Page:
Message from the Dean

“If an egg is broken by outside force, life ends. If broken by inside force, life begins. Great things always begin from inside.”
Are you all familiar with this saying?
The external environment surrounding our society is undergoing change. Waves of informatization and globalization are washing over Japan. The Fourth Industrial Revolution, with its AI, blockchains, nanotechnology, IoT, automatic driving technology, and so on, is characterized by technological integration and innovation spanning a diverse range of fields. Unprecedented transformations are being brought about in our society, our industries, our lives, our culture.
If we turn our attention to regions experiencing declining birthrates and aging populations, we can see that regional communities are being confronted with a complex and diverse range of issues: a paucity of industry promotion and business creation, stagnant industrial technology innovation, environmental issues, periodic natural disasters, shrinking populations in agricultural, mountain, and fishing villages, the decline of regional communities and cultures, and so on.
As these regional issues grow increasingly complex qualitatively as well as quantitatively, reliance on conventional forms of knowledge and experience alone will not be sufficient in formulating adequate solutions.
Outmoded experiences of success can, depending on the circumstances, in fact hinder social innovation. Skillful response to external changes occurring in the social environment requires internal change on all fronts: societal, industrial, cultural, educational. What regional communities are in need of are human resources capable of proactively tackling issues facing regions, finding ways to optimize the use of their resources, and working hand in hand with local residents to lead their communities toward sustainability—human resources with the capacity, that is to say, to bring about internal change themselves.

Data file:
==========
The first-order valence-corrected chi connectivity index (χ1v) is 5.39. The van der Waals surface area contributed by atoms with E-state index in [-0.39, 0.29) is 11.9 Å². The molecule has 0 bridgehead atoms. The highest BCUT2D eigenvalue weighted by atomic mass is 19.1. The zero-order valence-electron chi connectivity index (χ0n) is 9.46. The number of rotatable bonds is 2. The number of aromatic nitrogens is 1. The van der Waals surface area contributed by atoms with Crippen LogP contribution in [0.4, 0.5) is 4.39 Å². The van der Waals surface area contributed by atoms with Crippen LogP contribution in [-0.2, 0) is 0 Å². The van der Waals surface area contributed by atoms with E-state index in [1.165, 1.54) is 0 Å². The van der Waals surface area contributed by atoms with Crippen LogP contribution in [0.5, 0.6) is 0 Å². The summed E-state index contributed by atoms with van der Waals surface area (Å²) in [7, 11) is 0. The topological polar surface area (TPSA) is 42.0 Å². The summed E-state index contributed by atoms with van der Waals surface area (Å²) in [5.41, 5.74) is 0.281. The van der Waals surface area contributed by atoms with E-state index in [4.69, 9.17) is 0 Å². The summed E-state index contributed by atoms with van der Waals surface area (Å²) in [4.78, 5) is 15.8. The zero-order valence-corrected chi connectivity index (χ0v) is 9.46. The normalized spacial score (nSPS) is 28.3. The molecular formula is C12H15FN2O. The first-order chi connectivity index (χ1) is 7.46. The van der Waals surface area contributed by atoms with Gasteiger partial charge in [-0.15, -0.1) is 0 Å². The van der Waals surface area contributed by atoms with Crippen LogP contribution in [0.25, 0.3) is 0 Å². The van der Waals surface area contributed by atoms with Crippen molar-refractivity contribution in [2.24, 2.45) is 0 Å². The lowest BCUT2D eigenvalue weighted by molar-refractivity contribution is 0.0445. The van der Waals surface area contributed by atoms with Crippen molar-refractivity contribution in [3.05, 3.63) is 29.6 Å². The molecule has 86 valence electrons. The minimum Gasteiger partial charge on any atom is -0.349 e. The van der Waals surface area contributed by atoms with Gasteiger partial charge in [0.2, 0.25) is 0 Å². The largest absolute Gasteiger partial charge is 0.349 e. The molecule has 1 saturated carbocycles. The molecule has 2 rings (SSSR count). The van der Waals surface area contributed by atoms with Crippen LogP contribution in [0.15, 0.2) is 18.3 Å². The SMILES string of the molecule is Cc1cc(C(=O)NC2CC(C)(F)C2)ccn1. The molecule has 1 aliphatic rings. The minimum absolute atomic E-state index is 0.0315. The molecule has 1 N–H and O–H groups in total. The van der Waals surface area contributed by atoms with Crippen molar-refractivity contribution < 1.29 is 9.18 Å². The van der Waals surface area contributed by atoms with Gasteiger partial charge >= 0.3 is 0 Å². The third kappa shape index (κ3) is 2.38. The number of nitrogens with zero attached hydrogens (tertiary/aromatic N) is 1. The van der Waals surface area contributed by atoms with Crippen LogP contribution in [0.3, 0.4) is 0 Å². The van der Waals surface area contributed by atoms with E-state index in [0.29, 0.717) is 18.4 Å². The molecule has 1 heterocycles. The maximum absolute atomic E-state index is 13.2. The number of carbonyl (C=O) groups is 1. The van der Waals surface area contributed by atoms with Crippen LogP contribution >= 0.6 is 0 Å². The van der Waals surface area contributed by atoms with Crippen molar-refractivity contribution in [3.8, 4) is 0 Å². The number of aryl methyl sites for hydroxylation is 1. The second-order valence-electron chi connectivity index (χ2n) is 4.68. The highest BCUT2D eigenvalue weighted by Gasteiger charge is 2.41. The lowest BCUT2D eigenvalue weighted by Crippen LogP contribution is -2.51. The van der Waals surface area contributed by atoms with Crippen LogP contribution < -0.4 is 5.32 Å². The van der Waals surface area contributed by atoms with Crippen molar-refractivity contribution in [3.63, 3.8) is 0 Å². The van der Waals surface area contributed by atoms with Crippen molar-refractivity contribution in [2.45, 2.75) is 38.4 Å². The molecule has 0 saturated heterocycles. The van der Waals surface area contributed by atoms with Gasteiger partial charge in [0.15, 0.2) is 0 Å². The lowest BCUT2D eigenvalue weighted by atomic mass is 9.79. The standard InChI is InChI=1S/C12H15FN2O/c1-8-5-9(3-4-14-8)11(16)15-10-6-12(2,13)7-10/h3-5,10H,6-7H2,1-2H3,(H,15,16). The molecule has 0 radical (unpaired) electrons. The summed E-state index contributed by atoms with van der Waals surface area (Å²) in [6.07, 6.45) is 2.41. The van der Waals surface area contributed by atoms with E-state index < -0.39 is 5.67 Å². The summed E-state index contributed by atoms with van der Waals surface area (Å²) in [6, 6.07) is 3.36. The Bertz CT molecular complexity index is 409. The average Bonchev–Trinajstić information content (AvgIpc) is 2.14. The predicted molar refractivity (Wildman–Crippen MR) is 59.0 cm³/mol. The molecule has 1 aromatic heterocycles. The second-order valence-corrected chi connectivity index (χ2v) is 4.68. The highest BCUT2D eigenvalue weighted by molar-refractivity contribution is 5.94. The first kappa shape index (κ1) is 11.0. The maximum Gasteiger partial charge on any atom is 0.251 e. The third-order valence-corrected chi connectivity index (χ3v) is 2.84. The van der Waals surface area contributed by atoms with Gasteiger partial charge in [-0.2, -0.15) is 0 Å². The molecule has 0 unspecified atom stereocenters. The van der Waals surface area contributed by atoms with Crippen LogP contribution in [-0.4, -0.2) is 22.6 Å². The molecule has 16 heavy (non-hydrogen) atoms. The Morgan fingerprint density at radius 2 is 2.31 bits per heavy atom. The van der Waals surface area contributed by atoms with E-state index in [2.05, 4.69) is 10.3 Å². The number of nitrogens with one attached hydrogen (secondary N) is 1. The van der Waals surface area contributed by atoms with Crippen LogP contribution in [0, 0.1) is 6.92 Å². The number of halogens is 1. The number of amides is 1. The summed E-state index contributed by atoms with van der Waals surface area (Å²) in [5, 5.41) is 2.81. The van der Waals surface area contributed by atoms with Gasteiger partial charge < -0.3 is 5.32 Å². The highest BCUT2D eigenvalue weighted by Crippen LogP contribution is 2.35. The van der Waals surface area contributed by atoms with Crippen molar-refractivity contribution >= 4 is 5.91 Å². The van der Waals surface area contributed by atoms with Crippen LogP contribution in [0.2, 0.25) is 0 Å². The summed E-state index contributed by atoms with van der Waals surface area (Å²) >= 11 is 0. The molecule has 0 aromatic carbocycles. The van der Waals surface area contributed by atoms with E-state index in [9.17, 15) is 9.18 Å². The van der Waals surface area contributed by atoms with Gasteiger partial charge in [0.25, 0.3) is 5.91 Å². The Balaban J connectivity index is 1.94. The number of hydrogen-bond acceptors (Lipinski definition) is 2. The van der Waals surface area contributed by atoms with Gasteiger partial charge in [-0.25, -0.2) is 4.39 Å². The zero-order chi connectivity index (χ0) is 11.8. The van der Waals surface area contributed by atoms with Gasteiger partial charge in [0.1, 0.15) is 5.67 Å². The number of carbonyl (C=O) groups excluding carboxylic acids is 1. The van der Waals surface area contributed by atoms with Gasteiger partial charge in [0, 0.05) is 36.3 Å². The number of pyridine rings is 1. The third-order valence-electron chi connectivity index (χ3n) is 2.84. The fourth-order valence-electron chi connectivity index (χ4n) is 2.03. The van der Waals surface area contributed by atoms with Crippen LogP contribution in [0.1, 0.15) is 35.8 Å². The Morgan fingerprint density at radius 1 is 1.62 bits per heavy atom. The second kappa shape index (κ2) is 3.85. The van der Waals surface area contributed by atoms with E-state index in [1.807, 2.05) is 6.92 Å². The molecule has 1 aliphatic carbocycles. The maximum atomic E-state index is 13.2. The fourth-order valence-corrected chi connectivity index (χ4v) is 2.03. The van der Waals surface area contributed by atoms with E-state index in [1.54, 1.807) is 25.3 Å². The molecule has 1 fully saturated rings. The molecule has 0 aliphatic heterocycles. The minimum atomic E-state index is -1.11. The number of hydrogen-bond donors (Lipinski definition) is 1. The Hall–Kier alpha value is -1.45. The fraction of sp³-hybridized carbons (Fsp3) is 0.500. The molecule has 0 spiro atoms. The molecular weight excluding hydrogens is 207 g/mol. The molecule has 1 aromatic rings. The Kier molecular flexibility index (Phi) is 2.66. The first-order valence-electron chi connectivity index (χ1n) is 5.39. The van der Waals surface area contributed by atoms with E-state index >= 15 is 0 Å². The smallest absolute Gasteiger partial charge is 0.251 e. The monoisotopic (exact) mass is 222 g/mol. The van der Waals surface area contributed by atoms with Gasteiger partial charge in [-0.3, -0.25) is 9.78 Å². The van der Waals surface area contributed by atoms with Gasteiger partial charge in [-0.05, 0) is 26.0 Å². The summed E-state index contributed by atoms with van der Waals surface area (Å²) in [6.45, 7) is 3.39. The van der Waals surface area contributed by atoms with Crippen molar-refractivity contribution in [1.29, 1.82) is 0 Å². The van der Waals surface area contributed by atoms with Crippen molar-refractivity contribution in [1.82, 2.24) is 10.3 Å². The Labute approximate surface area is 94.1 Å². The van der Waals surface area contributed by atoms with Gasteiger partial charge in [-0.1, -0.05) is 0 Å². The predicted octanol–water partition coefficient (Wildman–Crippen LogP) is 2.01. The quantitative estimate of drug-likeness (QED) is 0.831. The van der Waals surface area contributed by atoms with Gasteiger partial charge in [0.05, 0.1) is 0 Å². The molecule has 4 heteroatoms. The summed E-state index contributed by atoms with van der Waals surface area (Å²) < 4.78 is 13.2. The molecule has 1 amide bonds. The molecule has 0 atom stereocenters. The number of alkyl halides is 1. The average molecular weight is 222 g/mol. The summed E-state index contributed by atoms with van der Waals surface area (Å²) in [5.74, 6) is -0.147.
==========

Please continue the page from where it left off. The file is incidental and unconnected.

The Ehime University Faculty of Collaborative Regional Innovation is steadily progressing with the development of education and research focused on the needs of regional communities. The Faculty’s curriculum and educational results have received high appraisals from society for the way they have deepened students’ expertise and enhanced their issue resolution skills by integrating a broad range of specialized fields from the humanities and sciences and striking a good balance between theory and practice.
In March 2020, graduates from the inaugural class made their way out into society, bringing with them all they had learned here at the university. I have no doubt that they will go on to take leadership roles of active engagement in regional communities, work to resolve their issues from inside, and effect new value creation there. Calling all high school students: won’t you consider joining us here at the Ehime University Faculty of Collaborative Regional Innovation and breaking personal and societal “shells” together with your classmates to take on the challenge of new community development together with us?

Dean of Facuty of Collaborative Regional Innovation
JO Shuki